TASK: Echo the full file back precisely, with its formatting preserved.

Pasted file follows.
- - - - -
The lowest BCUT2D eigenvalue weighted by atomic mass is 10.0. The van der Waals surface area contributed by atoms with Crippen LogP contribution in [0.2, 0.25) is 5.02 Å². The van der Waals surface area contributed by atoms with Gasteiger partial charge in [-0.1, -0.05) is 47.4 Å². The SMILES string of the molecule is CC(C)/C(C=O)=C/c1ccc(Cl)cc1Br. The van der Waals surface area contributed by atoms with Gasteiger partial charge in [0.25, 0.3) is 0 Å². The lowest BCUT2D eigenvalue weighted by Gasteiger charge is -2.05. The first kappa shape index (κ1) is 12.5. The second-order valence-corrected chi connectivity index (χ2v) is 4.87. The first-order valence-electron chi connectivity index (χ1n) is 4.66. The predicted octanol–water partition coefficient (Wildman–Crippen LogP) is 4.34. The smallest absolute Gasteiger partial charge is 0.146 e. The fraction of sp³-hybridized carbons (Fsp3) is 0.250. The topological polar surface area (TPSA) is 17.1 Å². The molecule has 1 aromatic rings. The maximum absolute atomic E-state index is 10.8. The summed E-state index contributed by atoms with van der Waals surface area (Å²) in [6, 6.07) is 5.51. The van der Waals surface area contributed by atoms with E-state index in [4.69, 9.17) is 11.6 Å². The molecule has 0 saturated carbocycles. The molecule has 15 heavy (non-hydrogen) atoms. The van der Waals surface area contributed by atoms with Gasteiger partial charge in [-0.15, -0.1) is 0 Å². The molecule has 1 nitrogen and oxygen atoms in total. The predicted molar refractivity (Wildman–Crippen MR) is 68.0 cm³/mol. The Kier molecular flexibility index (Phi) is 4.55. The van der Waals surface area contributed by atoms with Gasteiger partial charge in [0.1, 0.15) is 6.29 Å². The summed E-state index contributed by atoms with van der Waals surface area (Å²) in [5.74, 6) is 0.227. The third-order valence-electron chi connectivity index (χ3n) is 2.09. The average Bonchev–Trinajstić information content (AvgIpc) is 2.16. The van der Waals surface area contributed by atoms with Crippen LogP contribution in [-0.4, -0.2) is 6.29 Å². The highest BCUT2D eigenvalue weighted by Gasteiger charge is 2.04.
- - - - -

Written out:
The lowest BCUT2D eigenvalue weighted by atomic mass is 10.0. The van der Waals surface area contributed by atoms with Crippen LogP contribution in [0.2, 0.25) is 5.02 Å². The van der Waals surface area contributed by atoms with Gasteiger partial charge in [-0.1, -0.05) is 47.4 Å². The SMILES string of the molecule is CC(C)/C(C=O)=C/c1ccc(Cl)cc1Br. The van der Waals surface area contributed by atoms with Gasteiger partial charge in [0.25, 0.3) is 0 Å². The lowest BCUT2D eigenvalue weighted by Gasteiger charge is -2.05. The first kappa shape index (κ1) is 12.5. The second-order valence-corrected chi connectivity index (χ2v) is 4.87. The first-order valence-electron chi connectivity index (χ1n) is 4.66. The predicted octanol–water partition coefficient (Wildman–Crippen LogP) is 4.34. The smallest absolute Gasteiger partial charge is 0.146 e. The fraction of sp³-hybridized carbons (Fsp3) is 0.250. The topological polar surface area (TPSA) is 17.1 Å². The molecule has 1 aromatic rings. The maximum absolute atomic E-state index is 10.8. The summed E-state index contributed by atoms with van der Waals surface area (Å²) in [6, 6.07) is 5.51. The van der Waals surface area contributed by atoms with E-state index in [4.69, 9.17) is 11.6 Å². The molecule has 0 saturated carbocycles. The molecule has 15 heavy (non-hydrogen) atoms. The van der Waals surface area contributed by atoms with Gasteiger partial charge in [-0.15, -0.1) is 0 Å². The molecule has 1 nitrogen and oxygen atoms in total. The predicted molar refractivity (Wildman–Crippen MR) is 68.0 cm³/mol. The Kier molecular flexibility index (Phi) is 4.55. The van der Waals surface area contributed by atoms with Gasteiger partial charge in [0.1, 0.15) is 6.29 Å². The summed E-state index contributed by atoms with van der Waals surface area (Å²) in [5.74, 6) is 0.227. The third-order valence-electron chi connectivity index (χ3n) is 2.09. The average Bonchev–Trinajstić information content (AvgIpc) is 2.16. The van der Waals surface area contributed by atoms with Crippen LogP contribution in [-0.4, -0.2) is 6.29 Å². The highest BCUT2D eigenvalue weighted by Gasteiger charge is 2.04.